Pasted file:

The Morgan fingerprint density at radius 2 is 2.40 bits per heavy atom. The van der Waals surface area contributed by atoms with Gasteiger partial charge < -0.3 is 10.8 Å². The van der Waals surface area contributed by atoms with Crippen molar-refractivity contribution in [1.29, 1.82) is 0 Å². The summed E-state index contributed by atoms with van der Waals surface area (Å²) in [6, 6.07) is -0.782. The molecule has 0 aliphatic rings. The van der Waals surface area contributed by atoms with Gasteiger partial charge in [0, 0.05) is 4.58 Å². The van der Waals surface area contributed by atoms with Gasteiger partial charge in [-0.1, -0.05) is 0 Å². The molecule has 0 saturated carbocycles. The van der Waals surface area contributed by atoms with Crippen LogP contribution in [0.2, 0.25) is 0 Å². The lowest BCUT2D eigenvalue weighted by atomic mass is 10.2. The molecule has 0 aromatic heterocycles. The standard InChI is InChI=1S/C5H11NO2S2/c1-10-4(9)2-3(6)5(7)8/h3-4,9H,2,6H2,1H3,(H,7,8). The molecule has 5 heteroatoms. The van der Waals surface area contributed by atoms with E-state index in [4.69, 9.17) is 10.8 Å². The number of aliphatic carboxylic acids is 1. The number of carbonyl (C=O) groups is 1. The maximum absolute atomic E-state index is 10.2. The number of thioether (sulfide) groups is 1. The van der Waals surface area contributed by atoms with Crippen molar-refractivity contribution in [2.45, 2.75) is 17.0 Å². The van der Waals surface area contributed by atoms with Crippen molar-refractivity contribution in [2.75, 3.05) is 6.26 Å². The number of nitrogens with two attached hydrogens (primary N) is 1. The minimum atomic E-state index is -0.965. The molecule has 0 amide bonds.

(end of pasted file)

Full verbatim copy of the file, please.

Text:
The Morgan fingerprint density at radius 2 is 2.40 bits per heavy atom. The van der Waals surface area contributed by atoms with Gasteiger partial charge < -0.3 is 10.8 Å². The van der Waals surface area contributed by atoms with Crippen molar-refractivity contribution in [1.29, 1.82) is 0 Å². The summed E-state index contributed by atoms with van der Waals surface area (Å²) in [6, 6.07) is -0.782. The molecule has 0 aliphatic rings. The van der Waals surface area contributed by atoms with Gasteiger partial charge in [0, 0.05) is 4.58 Å². The van der Waals surface area contributed by atoms with Gasteiger partial charge in [-0.1, -0.05) is 0 Å². The molecule has 0 saturated carbocycles. The van der Waals surface area contributed by atoms with Crippen LogP contribution in [0.2, 0.25) is 0 Å². The lowest BCUT2D eigenvalue weighted by atomic mass is 10.2. The molecule has 0 aromatic heterocycles. The standard InChI is InChI=1S/C5H11NO2S2/c1-10-4(9)2-3(6)5(7)8/h3-4,9H,2,6H2,1H3,(H,7,8). The molecule has 5 heteroatoms. The van der Waals surface area contributed by atoms with E-state index in [4.69, 9.17) is 10.8 Å². The number of aliphatic carboxylic acids is 1. The number of carbonyl (C=O) groups is 1. The maximum absolute atomic E-state index is 10.2. The number of thioether (sulfide) groups is 1. The van der Waals surface area contributed by atoms with Crippen molar-refractivity contribution in [2.45, 2.75) is 17.0 Å². The van der Waals surface area contributed by atoms with Crippen molar-refractivity contribution in [2.75, 3.05) is 6.26 Å². The number of nitrogens with two attached hydrogens (primary N) is 1. The minimum atomic E-state index is -0.965. The molecule has 0 amide bonds.